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Question about batteries in series circuit


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I've searched all over and can't seem to find an answer to this question.  When batteries are run in a series circuit like in my new tesla 160w box mod what value is used for voltage in the equitation I was taught for calculating discharge rate? 

I was taught discharge rate = battery voltage / resistance of coil  (ohms). The batteries I'm using are Sony vtc4s.  Their max discharge rate is labeled as 30A. If I'm calculating for the highest draw I'm likely to put on those batteries I'd divide by .18 . But I'm assuming I'm dividing 4.2v, the high end of a fully charged 18650 Sony vtc4.  Doing that  gives me a discharge rate of 23.33A which is well within the limits of the battery.  But these are run in series in the tesla 160w box mod so that creates 8.4v at max charge.  Using that voltage in the above equation gives me a discharge rate of 46.66A......well above the rating of the battery. 

I know this is a regulated mod and won't fire in dangerous conditions but I was more concerned about my math and the values used to calculate discharge rate in mods with batteries run in series circuits. 

Edited by jerryjoe
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I wish I could help more on the math, but my brain is only running at 50% tonight, and I use Steam Engine  and Ohms Law Calculator for all my math anymore.

I really don't know how you calculate the load on the battery, because if I am reading the specs on the mod correctly it has a max output of 11 volts.  It achieves this though the boost circuit.  Once you add that in there, my poor math falls apart.  You are correct that it is limited and it says it is to 29.8A.  So starting at 29.8 amps and .18 ohm limit you can only use 5.364 Volts @ nearly 160 Watts.

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Batteries in series double the voltage of a single cell, but discharge rate remains the same as a single cell.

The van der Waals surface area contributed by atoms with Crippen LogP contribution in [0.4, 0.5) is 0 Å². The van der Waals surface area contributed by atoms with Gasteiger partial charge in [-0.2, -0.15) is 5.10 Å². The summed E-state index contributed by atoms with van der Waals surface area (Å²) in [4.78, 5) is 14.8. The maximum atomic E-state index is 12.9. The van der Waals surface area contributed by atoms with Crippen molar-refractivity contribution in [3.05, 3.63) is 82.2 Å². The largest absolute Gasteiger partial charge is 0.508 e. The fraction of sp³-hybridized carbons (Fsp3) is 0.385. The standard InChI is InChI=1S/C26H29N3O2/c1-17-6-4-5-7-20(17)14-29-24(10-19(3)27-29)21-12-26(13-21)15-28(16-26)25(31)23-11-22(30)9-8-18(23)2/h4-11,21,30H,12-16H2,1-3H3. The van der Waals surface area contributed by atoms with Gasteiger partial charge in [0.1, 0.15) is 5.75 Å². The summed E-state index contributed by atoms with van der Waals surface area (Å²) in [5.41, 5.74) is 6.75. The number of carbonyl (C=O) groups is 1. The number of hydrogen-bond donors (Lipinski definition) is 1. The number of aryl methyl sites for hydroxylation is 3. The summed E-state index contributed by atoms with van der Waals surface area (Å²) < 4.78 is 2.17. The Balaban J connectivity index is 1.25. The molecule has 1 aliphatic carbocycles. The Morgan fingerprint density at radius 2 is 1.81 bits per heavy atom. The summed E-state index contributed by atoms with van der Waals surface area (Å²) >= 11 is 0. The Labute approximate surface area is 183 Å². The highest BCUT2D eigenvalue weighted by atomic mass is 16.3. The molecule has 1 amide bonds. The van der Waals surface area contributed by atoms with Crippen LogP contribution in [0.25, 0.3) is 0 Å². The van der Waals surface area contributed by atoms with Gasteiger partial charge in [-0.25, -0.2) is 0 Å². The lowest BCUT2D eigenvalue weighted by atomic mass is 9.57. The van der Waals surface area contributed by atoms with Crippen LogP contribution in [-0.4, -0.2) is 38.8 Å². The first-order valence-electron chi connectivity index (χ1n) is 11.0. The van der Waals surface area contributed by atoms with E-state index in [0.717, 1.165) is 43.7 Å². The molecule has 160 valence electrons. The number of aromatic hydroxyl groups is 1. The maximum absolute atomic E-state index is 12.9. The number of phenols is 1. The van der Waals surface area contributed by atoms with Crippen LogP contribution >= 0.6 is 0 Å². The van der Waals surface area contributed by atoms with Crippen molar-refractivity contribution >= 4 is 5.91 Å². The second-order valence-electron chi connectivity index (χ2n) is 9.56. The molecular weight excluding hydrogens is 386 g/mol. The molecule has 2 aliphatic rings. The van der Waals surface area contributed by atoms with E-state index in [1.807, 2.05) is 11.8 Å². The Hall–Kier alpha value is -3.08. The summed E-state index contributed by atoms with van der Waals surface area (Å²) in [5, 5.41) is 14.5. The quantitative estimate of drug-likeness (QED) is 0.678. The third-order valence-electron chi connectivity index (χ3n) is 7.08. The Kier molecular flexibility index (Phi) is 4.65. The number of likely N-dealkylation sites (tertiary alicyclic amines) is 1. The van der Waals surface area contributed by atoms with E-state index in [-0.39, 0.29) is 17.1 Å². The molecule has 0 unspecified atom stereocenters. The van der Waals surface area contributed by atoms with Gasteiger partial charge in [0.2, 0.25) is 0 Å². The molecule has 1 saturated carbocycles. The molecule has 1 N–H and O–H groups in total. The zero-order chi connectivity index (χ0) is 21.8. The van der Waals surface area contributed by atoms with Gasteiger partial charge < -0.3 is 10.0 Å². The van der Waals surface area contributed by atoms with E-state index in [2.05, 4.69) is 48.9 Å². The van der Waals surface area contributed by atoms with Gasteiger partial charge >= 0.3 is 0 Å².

Batteries in parallel double the discharge rate of a single cell, but Voltage remains the same as a single cell.

Your math is correct, you have to calculate Wattage and Amps based on 8.4V, but your continuous discharge-rate limit is still 30A. so yes, your calculation of 46.66A does exceed the safe limits for continuous discharge... however, the pulse limit of the VTC4 is 60A, isn't it?  This is the grey-area... will the batteries pulse to allow safe function at that load?  I can't say...

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  • 6 months later...

kirchoffs current law states the sum of the currents entering and leaving a node = 0. therefore in your circuit a simple series circuit your additive batteries would be a simple statement of ohms law. therefore add the two battery voltages together and divide by the resistance. This would be true on an unregulated mechanical mod. However you should realize that the regulated mod puts that voltage through a circuit and probably a voltage divider/variable resistance divice. just because 8.4VDC is available to your device does not mean it's putting all that voltage into the coil. This is explained in the parrallel statement that was mentioned earlier and kirchoffs voltage law. This states that the voltage applied across a simple loop of the circuit is equal to source voltage. therefore adding resistance in series (a simple resistor) will drop some of the voltage and dissapate the applied energy prior to it being applied to the coil.

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